The company had no feedback from actual customers. That should not inspire confidence.
This is most often what you’d call “fake traction.” It’s easier to talk to other startup people about your startup idea, than it is to talk to customers and sell your product. It’s sexier and more ego-boosting to talk to investors than to woo users and write content for your website. And I think many of these startups have the idea that the goal in startup life is to get scooped up by some magical acquisition before ever having to deal with the dirty business of doing actual business.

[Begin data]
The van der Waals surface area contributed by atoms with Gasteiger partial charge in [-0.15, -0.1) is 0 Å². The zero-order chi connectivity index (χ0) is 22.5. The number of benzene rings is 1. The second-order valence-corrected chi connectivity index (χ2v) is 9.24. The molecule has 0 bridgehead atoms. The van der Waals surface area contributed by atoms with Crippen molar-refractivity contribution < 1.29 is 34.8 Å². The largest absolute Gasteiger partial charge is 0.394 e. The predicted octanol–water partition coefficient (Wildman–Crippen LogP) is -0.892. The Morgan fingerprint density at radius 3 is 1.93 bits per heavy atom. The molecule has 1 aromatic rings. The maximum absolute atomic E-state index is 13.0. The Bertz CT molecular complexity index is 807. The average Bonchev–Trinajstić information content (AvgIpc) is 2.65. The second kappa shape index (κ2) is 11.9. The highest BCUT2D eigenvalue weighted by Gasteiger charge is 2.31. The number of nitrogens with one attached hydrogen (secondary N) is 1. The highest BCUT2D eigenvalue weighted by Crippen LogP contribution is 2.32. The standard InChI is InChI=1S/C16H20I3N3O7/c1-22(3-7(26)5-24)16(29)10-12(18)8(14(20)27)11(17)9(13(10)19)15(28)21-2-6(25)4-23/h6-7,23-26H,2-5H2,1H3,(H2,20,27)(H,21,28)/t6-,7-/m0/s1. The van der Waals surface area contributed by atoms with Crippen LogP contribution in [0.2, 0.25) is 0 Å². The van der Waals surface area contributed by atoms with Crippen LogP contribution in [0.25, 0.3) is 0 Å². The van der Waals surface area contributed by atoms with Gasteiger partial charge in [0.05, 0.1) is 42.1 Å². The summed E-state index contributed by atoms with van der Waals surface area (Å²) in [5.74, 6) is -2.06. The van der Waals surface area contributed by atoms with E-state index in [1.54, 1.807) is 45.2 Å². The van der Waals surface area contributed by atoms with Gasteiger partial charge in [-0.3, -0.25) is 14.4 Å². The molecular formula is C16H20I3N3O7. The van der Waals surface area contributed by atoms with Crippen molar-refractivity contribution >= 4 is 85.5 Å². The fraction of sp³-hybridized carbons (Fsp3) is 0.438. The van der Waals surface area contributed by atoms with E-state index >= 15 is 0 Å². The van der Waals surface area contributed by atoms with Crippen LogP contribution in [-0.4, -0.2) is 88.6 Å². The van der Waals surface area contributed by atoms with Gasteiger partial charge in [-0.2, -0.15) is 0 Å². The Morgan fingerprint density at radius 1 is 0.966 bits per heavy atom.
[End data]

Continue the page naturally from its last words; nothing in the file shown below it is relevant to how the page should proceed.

Or worse, they’ve been hoping all this time that the accelerators and incubators were going to do the work for them. No thanks.
But here’s a little secret: acquisitions of companies that don’t have any customers is rare. It happens, but it’s not a realistic goal for any startup. And anyway, if you’re acquired before you even get any customers, there’s not much chance that you’ll be acquired for very much- certainly it will be for less than if you get your hands dirty, and actually prove that you have some product market fit.
So what would we rather take? A 3 year old company with a sexy idea, a crack team, a nice website, and no customers to show for it? Or a woman who has never run a company before, but can pitch like crazy, and convince a couple of guys to help her get it off the ground in a month for no pay? We’ll take the newbie, thanks. That’s somebody we can really help.